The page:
No, Minister: is there a cure for all the ills of James Reilly's department?
Róisín Shorthall's sudden resignation leaves James Reilly the last man standing in the Department of Health. How has he managed to ruffle so many feathers in just 18 months?
‘DOH” READ the sign behind James Reilly one day last week as he made yet another television appearance explaining his decision to site two primary-care centres in his constituency.
The sign outside the office of the Minister for Health was an appropriate reminder of the three-letter word Homer Simpson uses when he realises he has done something foolish.
The Department of Health has had many “Doh!” moments in recent decades; the results of successive scandals over the treatment of patients. Along the way, the enormous difficulties of managing a huge health system riven by conflicting interests have damaged or shortened the careers of many of the politicians appointed to head it.
This week, the health jinx claimed yet another political scalp, as Minister of State Róisín Shortall packed her bags at short notice after running out of road in a lengthy dispute with Reilly.
His tenure looks far from certain, not just because of the continuing fallout from the row with a Labour colleague but also because of the enormous challenges in managing a shrinking health budget. A Government that switched into reverse at the first sign of protest over the availability of cancer drugs or home-help hours, to take two recent examples of relatively small-cost savings, is faced with cutting a whopping €2 billion off spending by 2014.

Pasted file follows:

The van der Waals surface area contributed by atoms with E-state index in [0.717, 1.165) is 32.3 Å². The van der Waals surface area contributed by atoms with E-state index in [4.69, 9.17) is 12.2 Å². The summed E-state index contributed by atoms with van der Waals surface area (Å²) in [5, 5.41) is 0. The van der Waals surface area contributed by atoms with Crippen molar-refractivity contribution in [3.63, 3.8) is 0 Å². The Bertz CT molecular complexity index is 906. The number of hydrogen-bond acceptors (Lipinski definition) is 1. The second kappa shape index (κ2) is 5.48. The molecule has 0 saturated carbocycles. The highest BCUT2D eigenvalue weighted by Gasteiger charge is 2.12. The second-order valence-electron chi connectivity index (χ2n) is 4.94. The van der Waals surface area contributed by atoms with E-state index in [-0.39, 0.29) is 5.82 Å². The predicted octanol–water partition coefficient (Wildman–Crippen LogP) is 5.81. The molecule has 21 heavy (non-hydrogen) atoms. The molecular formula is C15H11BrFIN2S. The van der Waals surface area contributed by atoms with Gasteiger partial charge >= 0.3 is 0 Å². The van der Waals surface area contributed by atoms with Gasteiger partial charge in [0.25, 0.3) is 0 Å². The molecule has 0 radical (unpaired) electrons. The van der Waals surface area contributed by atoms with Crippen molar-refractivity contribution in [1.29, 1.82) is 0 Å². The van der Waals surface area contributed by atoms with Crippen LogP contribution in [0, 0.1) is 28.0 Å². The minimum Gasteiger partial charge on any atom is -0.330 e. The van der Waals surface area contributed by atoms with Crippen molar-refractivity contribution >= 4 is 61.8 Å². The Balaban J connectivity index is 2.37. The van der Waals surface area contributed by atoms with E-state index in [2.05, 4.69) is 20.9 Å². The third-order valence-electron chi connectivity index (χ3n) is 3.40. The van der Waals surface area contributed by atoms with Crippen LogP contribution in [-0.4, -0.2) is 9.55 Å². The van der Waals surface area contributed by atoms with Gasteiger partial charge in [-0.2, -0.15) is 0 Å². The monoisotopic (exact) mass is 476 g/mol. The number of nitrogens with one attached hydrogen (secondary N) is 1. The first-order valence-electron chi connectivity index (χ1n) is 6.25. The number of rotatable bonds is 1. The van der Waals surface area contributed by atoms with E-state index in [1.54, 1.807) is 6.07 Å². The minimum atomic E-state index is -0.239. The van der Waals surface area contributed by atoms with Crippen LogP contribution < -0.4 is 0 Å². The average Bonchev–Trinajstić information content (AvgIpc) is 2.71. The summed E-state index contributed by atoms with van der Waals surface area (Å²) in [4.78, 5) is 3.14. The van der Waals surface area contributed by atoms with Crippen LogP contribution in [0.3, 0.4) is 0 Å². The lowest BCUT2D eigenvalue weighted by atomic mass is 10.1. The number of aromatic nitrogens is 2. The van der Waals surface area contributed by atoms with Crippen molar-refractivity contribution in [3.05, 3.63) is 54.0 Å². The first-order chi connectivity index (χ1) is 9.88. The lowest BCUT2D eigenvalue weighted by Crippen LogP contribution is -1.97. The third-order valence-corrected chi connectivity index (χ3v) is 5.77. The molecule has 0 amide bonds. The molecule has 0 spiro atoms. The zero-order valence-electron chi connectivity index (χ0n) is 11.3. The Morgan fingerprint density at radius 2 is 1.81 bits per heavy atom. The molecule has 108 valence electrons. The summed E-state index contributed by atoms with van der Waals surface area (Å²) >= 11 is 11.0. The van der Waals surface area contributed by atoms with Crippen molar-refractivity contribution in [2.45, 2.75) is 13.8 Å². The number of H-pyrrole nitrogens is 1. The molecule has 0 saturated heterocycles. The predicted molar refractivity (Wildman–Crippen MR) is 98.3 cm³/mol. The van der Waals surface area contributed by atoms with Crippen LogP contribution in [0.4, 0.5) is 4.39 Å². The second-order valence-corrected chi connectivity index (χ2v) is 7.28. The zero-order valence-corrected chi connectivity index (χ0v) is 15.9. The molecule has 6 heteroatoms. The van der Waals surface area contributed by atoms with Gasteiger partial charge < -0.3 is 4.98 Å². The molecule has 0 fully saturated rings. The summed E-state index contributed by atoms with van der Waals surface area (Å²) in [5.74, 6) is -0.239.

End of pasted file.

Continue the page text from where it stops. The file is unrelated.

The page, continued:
“Angola” is the overused nickname coined by a former minister, Brian Cowen, to describe a department historically given to infighting at the highest levels and to civil wars between vested interests, as well as the potential for landmines that can surprise the most sure-footed of politicians.
Still, the epithet is being dragged out again now to describe Dr Reilly’s 18-month tenure at the top of the department’s home in Hawkins House, an ugly office block on Hawkins Street in Dublin. Shortall’s departure is only the latest in a long line from the health service since the deputy leader of Fine Gael assumed office with big ideas.
Since March 2011, we have seen the exit of the HSE chairman, the HSE board, the VHI chairman, the VHI chief executive, the secretary general of the department and, most significantly, the chief executive of the HSE, Cathal Magee. Under Reilly’s tenure, the holders of all the biggest State jobs in health have left, leaving the Minister as virtually the last man standing. He therefore enjoys unparalleled freedom to implement his proposals, provided he can find the money.
Reilly can be brusque and unpredictable and sometimes hot-headed, and he has been depicted as a boor in the political debate of the past week, but it would be wrong to say he is unpopular in his department. Sources say he is well liked by his officials, with whom he enjoys a more relaxed rapport than existed when Mary Harney was minister.
Shortall, by contrast, was not universally popular with her staff, according to insiders who have suffered her impatience.